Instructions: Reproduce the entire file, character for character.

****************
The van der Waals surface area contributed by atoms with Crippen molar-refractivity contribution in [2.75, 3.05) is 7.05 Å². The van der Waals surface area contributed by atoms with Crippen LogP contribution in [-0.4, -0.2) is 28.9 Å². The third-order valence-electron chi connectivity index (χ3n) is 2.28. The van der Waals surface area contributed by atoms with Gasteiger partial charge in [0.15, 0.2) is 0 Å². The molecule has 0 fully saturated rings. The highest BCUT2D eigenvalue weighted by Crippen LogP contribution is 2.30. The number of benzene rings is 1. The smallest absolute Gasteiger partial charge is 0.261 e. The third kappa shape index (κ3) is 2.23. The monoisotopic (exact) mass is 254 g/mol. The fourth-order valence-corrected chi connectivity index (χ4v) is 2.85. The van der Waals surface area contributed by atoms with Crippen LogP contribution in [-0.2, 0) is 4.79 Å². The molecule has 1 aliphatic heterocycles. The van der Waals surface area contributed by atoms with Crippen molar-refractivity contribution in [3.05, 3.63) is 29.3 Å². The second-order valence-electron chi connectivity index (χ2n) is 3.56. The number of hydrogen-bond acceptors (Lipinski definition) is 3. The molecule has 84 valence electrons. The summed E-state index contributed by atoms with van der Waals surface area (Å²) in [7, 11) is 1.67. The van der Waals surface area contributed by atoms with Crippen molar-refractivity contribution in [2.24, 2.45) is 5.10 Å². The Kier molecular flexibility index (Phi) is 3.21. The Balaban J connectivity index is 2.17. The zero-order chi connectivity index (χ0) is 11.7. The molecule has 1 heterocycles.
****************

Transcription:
The van der Waals surface area contributed by atoms with Crippen molar-refractivity contribution in [2.75, 3.05) is 7.05 Å². The van der Waals surface area contributed by atoms with Crippen LogP contribution in [-0.4, -0.2) is 28.9 Å². The third-order valence-electron chi connectivity index (χ3n) is 2.28. The van der Waals surface area contributed by atoms with Gasteiger partial charge in [0.15, 0.2) is 0 Å². The molecule has 0 fully saturated rings. The highest BCUT2D eigenvalue weighted by Crippen LogP contribution is 2.30. The number of benzene rings is 1. The smallest absolute Gasteiger partial charge is 0.261 e. The third kappa shape index (κ3) is 2.23. The monoisotopic (exact) mass is 254 g/mol. The fourth-order valence-corrected chi connectivity index (χ4v) is 2.85. The van der Waals surface area contributed by atoms with Crippen LogP contribution in [-0.2, 0) is 4.79 Å². The molecule has 1 aliphatic heterocycles. The van der Waals surface area contributed by atoms with Crippen molar-refractivity contribution in [3.05, 3.63) is 29.3 Å². The second-order valence-electron chi connectivity index (χ2n) is 3.56. The number of hydrogen-bond acceptors (Lipinski definition) is 3. The molecule has 84 valence electrons. The summed E-state index contributed by atoms with van der Waals surface area (Å²) in [7, 11) is 1.67. The van der Waals surface area contributed by atoms with Crippen molar-refractivity contribution in [2.24, 2.45) is 5.10 Å². The Kier molecular flexibility index (Phi) is 3.21. The Balaban J connectivity index is 2.17. The zero-order chi connectivity index (χ0) is 11.7. The molecule has 1 heterocycles.